Conditional pardon would allow him to seek recommended treatment

Richmond, VA - Today, the ACLU of Virginia renewed its call that the Governor take executive action to ensure that Reginald “Neli” Latson, an autistic man who has been in solitary confinement in state prison for more than a year, is moved as quickly as possible to a treatment facility in Florida. Latson pled guilty today to an offense related to behavior associated with his disability during his time in prison.

“Today’s plea agreement frees the Governor to grant a conditional pardon and see that Latson receives the adequate services he should have received at the time of his very first interaction with law enforcement,” said ACLU of Virginia Executive Director Claire Guthrie Gastañaga. “Latson’s case is a stark reminder that the criminal justice system too often fails individuals with intellectual and developmental disabilities and persons suffering from mental illnesses,” added Gastañaga. 

Last month, the ACLU of Virginia sent a letter to Governor McAuliffe asking him to review Latson's case and to use executive action to ensure his removal from the criminal justice system, where his condition has steadily deteriorated, and his placement in the treatment setting recommended by the Department of Behavioral Health and Disability Services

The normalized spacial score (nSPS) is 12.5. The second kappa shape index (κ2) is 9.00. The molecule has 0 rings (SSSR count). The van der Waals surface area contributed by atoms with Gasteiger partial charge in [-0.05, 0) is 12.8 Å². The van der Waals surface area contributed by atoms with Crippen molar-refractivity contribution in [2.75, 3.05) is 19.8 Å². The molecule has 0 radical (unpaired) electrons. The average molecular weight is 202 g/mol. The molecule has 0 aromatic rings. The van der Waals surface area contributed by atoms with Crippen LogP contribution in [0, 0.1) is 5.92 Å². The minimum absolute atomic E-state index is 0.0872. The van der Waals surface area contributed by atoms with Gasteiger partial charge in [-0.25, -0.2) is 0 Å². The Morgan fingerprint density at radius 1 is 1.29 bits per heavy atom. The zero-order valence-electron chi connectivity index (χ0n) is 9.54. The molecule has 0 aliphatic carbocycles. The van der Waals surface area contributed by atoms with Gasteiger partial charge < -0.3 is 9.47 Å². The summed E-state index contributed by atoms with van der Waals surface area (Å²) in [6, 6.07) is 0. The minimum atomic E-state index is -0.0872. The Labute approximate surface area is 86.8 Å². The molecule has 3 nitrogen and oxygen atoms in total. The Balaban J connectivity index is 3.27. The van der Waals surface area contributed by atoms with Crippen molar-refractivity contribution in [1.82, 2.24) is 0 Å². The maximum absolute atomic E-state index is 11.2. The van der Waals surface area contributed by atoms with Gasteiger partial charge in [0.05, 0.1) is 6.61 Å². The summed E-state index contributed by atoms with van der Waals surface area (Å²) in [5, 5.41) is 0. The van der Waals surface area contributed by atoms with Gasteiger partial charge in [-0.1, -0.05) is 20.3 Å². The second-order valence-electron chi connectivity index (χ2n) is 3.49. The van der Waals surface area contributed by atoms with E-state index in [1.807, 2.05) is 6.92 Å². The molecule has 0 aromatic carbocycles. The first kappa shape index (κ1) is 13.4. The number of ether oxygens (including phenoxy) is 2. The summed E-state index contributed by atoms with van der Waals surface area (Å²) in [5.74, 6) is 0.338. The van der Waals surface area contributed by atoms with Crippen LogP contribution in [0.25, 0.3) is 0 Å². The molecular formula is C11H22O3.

Latson's charge arose from a scuffle that took place during a mental health crisis at the Stafford County Jail when Latson, who had previously been taken off his anti-psychotic medication and been held in highly isolating “administrative segregation,” was being placed on “suicide watch.” During the scuffle, Latson was shot with a taser and bound in a restraint chair for hours.  Under the plea agreement, Latson will serve an additional six months sentence.

“Reform is needed at every level of the justice system, law enforcement officials need training to appropriately interact with individuals suffering with intellectual and developmental disabilities and persons suffering from mental illnesses so that minor incidents do not escalate. Prosecutors need to understand the difference between criminal conduct and manifestations of disabilities that can be addressed with treatment.  Correctional officials must provide settings that do not exacerbate negative behaviors associated with disability,” concluded Gastañaga.